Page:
Way, way back, on June 26, 1969, Led Zeppelin – the greatest hard rock band of all time (no ‘arguably’ needed) – made their Guildhall debut.
Sadly, for local fans, only one other appearance followed – in 1970.
I have no idea if anyone who watched either of those concerts was back at the same venue last night, 49 years on, to see the music of Robert Plant, Jimmy Page, John Paul Jones and John Bonham celebrated in extraordinary fashion, complete with the 35-piece Black Dog Orchestra.
If they were, it must have been one hell of a nostalgic experience.
To steal a lyric from the band’s most famous song, it makes you wonder … well, it made me wonder anyway – when was the last time classic rock ever sounded THIS good in Portsmouth?
The Led Zep Boys band – vocalist Vince Contarino, guitarist Tzan Niko, bassist Warwick Cheatle (celebrating his birthday in Pompey, lucky lad!) and drummer Bradley Polain - have been entertaining Australian audiences for 33 years now (21 years longer, lest we forget, than the actual Led Zep did).
They are currently on only their second ever UK tour, the first was two years ago, and let’s hope they return. I’d happily drive to Southend tomorrow night to watch it all over again if I wasn’t working.
Yes, the Zep Boys are a ‘tribute act’ but no way are they a second or third-rate imitation of a rock behemoth. To call them such would be, quite frankly, an insult. Tickets cost over £40, which is a lot of cash for some, but I guarantee from the crowd’s reactions no-one would have considered themselves short-changed.
Powerhouse singer Contarino looks every inch the rock star and possesses the vocal range to do Plant’s trademark howls justice. It is staggering that at the end of the show his voice sounds even stronger and better than two hours earlier.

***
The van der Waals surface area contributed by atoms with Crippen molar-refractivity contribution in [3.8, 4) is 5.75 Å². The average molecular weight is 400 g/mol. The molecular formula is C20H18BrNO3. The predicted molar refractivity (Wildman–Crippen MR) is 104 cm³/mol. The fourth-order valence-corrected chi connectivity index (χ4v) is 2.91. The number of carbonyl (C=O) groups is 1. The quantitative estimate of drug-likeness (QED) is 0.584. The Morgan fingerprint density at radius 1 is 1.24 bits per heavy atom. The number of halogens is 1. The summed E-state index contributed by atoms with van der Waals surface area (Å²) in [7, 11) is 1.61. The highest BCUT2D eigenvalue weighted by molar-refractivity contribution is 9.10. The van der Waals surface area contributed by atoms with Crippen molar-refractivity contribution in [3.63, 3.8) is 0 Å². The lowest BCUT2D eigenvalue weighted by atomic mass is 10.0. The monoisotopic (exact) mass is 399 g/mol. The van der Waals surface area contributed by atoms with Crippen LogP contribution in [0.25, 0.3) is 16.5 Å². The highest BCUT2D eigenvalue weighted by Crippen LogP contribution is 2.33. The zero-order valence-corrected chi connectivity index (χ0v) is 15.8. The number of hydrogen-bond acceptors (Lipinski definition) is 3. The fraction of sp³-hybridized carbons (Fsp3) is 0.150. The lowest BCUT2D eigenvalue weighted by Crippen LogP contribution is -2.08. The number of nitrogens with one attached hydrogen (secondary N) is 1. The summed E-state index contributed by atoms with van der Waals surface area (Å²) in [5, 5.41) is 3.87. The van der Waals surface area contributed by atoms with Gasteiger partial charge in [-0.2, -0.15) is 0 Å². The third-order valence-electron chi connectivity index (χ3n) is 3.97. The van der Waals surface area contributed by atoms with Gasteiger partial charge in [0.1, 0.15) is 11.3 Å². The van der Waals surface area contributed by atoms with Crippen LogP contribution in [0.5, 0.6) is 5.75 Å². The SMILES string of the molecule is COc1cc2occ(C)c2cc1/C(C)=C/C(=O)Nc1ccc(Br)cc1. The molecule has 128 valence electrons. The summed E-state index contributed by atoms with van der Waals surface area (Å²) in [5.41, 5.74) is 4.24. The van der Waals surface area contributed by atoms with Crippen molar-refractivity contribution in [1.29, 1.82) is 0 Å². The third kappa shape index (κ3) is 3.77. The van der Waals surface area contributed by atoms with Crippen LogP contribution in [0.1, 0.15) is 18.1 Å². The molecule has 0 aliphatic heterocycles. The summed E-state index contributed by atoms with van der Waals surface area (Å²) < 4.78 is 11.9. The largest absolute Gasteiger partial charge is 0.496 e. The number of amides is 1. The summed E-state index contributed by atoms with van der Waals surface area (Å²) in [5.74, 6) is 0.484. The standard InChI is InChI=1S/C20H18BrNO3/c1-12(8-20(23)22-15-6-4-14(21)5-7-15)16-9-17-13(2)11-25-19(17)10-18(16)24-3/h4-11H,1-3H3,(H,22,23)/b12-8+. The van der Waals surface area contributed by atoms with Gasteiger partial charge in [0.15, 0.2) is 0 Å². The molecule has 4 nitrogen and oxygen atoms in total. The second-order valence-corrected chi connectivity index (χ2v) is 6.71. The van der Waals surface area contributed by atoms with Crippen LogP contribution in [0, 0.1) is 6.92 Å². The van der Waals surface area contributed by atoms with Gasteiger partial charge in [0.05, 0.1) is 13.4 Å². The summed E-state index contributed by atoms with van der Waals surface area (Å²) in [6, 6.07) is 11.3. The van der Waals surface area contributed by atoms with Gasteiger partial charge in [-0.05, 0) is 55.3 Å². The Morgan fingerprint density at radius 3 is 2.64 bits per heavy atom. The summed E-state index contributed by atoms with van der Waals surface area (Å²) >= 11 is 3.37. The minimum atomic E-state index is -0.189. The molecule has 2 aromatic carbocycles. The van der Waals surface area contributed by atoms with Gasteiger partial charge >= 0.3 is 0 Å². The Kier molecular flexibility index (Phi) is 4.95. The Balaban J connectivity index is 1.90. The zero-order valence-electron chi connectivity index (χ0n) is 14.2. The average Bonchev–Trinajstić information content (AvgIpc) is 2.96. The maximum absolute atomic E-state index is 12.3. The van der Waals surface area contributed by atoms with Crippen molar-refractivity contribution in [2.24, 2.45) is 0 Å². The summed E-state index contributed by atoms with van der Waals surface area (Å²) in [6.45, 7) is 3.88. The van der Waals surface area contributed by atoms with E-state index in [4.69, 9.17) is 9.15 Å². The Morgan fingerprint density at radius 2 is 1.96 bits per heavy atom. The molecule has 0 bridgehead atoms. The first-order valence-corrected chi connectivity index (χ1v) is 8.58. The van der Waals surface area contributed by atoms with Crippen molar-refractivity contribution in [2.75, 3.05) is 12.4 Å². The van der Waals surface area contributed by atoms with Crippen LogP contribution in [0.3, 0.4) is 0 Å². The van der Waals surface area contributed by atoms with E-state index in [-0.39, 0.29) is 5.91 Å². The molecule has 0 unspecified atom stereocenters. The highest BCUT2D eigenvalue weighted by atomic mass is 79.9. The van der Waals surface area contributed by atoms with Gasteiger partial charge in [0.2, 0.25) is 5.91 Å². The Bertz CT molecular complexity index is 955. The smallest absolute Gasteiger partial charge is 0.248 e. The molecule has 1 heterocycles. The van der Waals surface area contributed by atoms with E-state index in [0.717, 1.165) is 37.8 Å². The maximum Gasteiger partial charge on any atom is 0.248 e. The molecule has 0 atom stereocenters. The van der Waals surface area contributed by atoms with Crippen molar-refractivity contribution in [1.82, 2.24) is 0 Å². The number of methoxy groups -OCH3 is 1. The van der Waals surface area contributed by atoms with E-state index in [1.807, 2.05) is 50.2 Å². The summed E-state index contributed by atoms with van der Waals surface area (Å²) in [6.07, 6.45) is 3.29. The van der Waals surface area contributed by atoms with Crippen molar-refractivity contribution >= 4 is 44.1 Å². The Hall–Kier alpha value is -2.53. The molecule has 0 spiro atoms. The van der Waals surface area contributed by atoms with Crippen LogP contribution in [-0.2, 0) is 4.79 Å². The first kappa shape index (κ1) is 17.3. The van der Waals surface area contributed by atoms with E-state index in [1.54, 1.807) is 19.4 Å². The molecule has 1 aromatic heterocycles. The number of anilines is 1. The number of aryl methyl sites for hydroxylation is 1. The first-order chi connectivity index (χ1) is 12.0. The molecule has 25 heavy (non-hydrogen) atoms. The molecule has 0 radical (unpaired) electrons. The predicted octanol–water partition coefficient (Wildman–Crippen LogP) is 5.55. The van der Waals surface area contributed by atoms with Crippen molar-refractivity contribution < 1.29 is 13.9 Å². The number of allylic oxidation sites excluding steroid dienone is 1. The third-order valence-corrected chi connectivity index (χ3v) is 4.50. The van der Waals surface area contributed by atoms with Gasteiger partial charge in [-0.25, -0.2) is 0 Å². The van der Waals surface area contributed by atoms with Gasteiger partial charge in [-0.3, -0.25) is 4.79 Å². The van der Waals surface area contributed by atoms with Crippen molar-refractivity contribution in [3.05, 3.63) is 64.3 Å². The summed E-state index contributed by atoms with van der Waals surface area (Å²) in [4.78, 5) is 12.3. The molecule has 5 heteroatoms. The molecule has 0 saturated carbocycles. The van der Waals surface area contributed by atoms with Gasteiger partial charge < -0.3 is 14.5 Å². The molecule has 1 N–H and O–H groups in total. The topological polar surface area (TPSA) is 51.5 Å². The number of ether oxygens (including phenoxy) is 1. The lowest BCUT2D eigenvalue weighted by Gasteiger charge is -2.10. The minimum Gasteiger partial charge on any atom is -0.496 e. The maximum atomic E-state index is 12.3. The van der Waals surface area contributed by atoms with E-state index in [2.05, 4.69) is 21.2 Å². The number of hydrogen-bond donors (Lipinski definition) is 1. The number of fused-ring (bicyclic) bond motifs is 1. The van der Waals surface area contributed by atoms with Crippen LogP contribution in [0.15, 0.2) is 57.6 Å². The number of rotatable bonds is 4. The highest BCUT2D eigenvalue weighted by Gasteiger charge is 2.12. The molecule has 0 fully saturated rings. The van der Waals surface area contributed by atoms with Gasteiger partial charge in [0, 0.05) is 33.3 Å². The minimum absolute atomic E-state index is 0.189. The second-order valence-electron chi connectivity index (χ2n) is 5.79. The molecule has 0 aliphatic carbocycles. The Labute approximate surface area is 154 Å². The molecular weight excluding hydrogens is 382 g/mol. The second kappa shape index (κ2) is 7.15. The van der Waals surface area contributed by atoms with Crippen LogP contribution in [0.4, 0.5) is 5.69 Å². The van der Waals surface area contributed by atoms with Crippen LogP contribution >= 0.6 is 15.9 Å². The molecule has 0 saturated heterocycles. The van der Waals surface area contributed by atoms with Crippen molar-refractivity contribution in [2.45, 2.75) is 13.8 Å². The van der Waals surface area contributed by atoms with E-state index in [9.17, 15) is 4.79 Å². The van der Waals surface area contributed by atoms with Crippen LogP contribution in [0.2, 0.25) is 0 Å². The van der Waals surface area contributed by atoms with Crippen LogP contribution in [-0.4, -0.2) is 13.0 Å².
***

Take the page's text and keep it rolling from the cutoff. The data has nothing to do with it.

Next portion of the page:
Niko’s moments in the spotlight were outstanding, while Polain pummelled his kit to the point of near collapse during a remarkable near 10-minute solo in Moby Dick that brought a standing ovation from some. I’m the same age as Led Zep’s first album and I’ve never seen a better drum solo. Some are dull – ok, most are dull – but you couldn’t take your eyes off Polian.
Formed in 1986, it wasn’t until 2004 that the Zep Boys introduced The Black Dog Orchestra to give the songs extra depth.
The musicians are sometimes swamped by the power of the main four-piece, but regularly add their own beauty and extra dimension to the likes of Rain Song, No Quarter, Ramble On, The Song Remains the Same, Dazed and Confused and the iconic Stairway to Heaven.
I always like to list concert highlights, but here there was a veritable feast to choose from. It was wonderful, truly it was, to hear the second half of the show kick off with a stunning, majestic Kashmir, and at the moment it was hard to see how Contarino and co could top that.
They had a good go, though – Going to California another personal highlight, there was so much more to Zep’s repertoire than power riffs, incendiary drumming and howls – before encoring with Immigrant Song and a riotous Whole Lotta Love.
It does make you wonder, doesn’t it? Half a century has elapsed since we first heard Led Zep, a band who were to influence so many. All these years on, thanks to four huge fans and their determination to keep the legacy alive, their music thankfully lives on – for those that remember the late ’60s and ’70s halcyon days of heavy rock, and to hopefully allow those who weren’t there to see what all the fuss was about in heady times before music was diverted down the path which led to sanitisation and streaming.
Half a century on, the songs don’t remain the same, not really. They still sound like the originals, of course they do, but the Zep Boys and the Black Dog Orchestra have added a fresh touch, to coax new life into old recordings.
I never saw the original band, but if last night’s show was a portal into peak era Led Zep I know I missed a wonderful experience. A huge thanks, therefore, to the band and orchestra for taking me back to a time I can’t remember, but which so many people at the Guildhall last night will never forget …